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Suffal v. Parish

United States District Court, Eastern District of Louisiana

January 15, 2015

TINA SUFFAL, ET AL.
v.
JEFFERSON PARISH, ET AL.

SECTION "H" (3)

ORDER

DANIEL E. KNOWLES, III UNITED STATES MAGISTRATE JUDGE.

On January 7, 2015, the Motion for Leave to File First Supplemental and Amending Complaint [Doc. #17] came on for oral hearing before the undersigned. Present were Elizabeth Cumming and Rodney Glenn Cater on behalf of plaintiffs and Craig Canizaro on behalf of certain defendants. After the oral hearing, the Court took the motion under advisement. Having reviewed the motion, the opposition, and the case law, the Court rules as follows.

I. Factual Background

The complaint alleges as follows. Plaintiffs are the surviving family of the deceased, Eric Christopher Suffal, including Suffal’s three surviving minor children. Suffal was confined in July 2013 to the Jefferson Parish Correctional Center (“JPCC”), where he was in the custody and/or care of the named defendants. Suffal entered the JPCC Infirmary on July 11, 2013, and his family was notified on July 28, 2013 that he had been hospitalized with life-ending brain damage and other medical complications that resulted in his brain death and removal from life-sustaining devices. Plaintiffs had not been informed that Suffal had been hospitalized nor had they been permitted any opportunity to have any contact or visitation with him before his death. Plaintiffs received little or no information to explain how Suffal went from being placed in the JPCC facility on suicide watch to suffering anoxic brain injury and death from a ruptured duodenal ulcer and resulting septicemia.

Plaintiffs sued the Parish of Jefferson, the Jefferson Parish Sheriff's Office, Sheriff Newell Normand, Correcthealth Jefferson, L.L.C. ("Correcthealth"), and Dr. Stacy Greene under, inter alia, 42 U.S.C. § 1983. On October 28, 2014, defendants removed the lawsuit to this Court.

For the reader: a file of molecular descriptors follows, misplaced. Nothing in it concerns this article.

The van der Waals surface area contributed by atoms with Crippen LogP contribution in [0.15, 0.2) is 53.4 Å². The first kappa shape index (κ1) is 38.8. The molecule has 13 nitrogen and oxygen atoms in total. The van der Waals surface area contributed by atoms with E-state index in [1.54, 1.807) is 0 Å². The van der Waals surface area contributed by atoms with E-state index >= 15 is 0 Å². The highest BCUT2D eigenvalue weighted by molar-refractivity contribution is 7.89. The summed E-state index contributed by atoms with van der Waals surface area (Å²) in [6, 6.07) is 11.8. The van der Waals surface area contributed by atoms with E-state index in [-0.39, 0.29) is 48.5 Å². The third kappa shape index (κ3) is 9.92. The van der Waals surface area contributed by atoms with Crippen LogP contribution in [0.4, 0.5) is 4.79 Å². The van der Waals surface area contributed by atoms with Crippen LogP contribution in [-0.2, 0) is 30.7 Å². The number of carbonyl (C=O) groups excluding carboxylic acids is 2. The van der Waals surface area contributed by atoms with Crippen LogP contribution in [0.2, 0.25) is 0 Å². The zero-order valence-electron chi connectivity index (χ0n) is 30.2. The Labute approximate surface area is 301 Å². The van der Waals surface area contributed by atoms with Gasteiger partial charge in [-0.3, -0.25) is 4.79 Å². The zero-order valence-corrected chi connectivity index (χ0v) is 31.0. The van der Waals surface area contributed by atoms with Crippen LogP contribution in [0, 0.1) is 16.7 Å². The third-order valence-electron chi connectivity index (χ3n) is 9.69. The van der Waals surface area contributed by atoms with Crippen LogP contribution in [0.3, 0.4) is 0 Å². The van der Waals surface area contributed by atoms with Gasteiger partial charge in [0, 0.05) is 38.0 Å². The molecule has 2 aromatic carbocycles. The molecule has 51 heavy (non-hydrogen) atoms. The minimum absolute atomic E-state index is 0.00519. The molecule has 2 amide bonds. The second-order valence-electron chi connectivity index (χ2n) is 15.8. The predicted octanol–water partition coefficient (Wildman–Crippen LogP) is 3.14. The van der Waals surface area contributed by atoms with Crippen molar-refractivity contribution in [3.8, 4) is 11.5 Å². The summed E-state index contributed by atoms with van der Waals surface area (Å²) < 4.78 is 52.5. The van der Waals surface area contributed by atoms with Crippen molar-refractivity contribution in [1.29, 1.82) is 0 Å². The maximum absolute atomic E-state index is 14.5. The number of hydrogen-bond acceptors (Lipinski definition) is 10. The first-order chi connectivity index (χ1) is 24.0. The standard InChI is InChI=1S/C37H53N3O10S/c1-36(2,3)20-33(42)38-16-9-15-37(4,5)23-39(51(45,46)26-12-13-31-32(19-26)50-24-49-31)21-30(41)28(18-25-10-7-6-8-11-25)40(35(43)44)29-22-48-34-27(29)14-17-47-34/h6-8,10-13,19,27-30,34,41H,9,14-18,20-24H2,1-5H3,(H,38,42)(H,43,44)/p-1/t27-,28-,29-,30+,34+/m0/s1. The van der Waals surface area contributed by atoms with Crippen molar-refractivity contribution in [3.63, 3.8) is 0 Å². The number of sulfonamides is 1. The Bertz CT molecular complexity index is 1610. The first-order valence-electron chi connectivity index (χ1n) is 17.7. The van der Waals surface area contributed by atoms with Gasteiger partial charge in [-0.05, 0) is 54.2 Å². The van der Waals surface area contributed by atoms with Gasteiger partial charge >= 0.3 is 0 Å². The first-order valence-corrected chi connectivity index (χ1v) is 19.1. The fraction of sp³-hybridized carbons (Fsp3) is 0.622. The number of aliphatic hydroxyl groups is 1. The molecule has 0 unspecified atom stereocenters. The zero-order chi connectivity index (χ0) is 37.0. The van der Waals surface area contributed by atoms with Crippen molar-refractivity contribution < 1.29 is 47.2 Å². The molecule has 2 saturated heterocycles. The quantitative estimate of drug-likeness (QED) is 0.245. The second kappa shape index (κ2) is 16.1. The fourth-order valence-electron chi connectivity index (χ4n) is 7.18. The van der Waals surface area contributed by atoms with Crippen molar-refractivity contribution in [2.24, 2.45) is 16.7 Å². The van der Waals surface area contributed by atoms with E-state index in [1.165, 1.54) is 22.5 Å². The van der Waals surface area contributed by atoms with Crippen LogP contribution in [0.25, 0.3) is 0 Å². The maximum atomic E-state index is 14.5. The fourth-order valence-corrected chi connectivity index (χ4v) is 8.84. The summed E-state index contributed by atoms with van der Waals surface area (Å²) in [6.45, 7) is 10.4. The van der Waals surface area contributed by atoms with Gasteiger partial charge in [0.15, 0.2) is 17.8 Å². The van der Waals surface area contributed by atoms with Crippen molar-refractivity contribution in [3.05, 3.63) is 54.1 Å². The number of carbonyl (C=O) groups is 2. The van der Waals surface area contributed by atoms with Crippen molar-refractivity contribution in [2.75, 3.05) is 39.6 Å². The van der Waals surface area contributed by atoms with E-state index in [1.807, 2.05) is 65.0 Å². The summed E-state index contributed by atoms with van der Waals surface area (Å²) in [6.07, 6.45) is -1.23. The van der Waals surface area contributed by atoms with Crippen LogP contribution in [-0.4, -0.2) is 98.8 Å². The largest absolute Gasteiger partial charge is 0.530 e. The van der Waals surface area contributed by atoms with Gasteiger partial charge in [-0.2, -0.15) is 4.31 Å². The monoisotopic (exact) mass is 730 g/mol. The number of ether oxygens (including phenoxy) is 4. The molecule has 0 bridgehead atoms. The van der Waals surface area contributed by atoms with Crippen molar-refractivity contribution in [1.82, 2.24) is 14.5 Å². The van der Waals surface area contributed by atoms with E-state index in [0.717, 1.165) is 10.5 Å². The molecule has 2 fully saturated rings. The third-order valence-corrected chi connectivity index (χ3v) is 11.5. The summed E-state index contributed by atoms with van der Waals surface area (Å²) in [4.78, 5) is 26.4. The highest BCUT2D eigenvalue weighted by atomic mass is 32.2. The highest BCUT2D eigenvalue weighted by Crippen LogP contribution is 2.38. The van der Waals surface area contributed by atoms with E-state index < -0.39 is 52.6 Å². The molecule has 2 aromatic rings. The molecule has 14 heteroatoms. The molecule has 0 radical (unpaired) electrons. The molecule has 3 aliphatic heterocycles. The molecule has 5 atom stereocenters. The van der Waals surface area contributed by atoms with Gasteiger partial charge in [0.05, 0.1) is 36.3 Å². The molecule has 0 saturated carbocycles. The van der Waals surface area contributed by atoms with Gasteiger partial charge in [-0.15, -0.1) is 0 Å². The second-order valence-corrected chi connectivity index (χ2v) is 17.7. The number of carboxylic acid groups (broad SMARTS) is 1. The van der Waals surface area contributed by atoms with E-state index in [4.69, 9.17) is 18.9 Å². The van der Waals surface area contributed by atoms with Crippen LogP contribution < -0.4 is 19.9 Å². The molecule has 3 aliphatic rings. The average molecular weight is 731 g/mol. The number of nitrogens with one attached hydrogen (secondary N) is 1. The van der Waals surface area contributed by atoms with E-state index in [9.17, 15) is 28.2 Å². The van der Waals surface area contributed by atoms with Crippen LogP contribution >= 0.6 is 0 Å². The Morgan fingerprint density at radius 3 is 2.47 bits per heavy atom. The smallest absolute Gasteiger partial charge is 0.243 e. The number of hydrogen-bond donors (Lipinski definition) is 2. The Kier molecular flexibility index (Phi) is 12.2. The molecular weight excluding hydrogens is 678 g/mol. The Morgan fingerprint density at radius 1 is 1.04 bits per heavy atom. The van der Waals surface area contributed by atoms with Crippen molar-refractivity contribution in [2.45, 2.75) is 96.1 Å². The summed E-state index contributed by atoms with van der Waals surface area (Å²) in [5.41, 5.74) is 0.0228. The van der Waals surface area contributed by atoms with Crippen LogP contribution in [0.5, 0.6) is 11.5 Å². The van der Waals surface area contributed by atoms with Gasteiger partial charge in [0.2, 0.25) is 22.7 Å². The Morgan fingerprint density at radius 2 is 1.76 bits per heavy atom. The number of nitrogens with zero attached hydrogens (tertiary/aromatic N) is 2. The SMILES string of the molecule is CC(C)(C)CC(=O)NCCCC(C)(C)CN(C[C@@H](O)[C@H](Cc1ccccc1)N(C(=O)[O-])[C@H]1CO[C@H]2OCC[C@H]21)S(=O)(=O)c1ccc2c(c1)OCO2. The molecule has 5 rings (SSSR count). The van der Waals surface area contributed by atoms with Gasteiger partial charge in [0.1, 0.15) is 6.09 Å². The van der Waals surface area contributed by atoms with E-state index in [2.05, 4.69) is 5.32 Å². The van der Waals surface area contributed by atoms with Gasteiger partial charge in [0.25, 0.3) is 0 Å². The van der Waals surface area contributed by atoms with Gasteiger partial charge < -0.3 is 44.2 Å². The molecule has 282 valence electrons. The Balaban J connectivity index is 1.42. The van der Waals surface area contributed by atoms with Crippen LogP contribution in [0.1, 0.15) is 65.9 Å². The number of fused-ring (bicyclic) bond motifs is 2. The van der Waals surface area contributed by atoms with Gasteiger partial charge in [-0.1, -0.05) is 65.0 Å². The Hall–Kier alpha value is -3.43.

II. The Parties' Contentions

A. The Motion to Amend

Plaintiffs argue that while they attempted to learn more about the death of Suffal, the age of Suffal’s minor children and the fact that several of his surviving family members live out of state complicated their ability to investigate the death of their loved one. Plaintiffs note that defendants have filed motions to dismiss and/or for judgment on the pleadings. Since the filings, they have learned more about Suffal’s death and seek to amend the complaint to supplement their allegations as to their claim of deliberate indifference. They maintain that the amendment will render moot many of the deficiencies highlighted by defendants’ motions.

B. Defendants' Opposition

Correcthealth and Greene (collectively, “defendants”) filed a motion for judgment on the pleadings, asserting that plaintiffs can not assert a viable claim for deliberate indifference to serious medical needs. They argue that the proposed amended complaint verifies that plaintiffs’ claims fall under alleged state-law medical negligence alone. They thus contend that the proposed amended complaint is futile.

Defendants maintain that the amended complaint details the plethora of medical care that Suffal received from Correcthealth while incarcerated. They note that he was observed, examined, assessed and/or treated every single day of his incarceration from July 11-24, 2014. Citing the allegations of the amended complaint, defendants note that plaintiffs only fault them for failing to provide the correct care or for failing to provide additional care.

Citing case law, defendants argue that the fact that an inmate’s medical treatment may not have been the best that money can buy is insufficient to establish a federal violation. They maintain that the federal Constitution does not require even that an inmate’s care be free from negligence or medical malpractice. Plaintiffs must establish a “subjective intent to cause harm, ” and defendants maintain that they can not do so. They note that federal courts are loath to second-guess medical decisions in federal civil rights actions. They also note that an incorrect diagnosis does not amount to deliberate indifference. Defendants maintain that even were the allegations of the amended complaint true, their actions would amount solely to negligence, which does not establish a federal violation.

Defendants also argue that the allegations that the JPCC Infirmary is inadequate are baseless given that the facilities received accreditation from the ...


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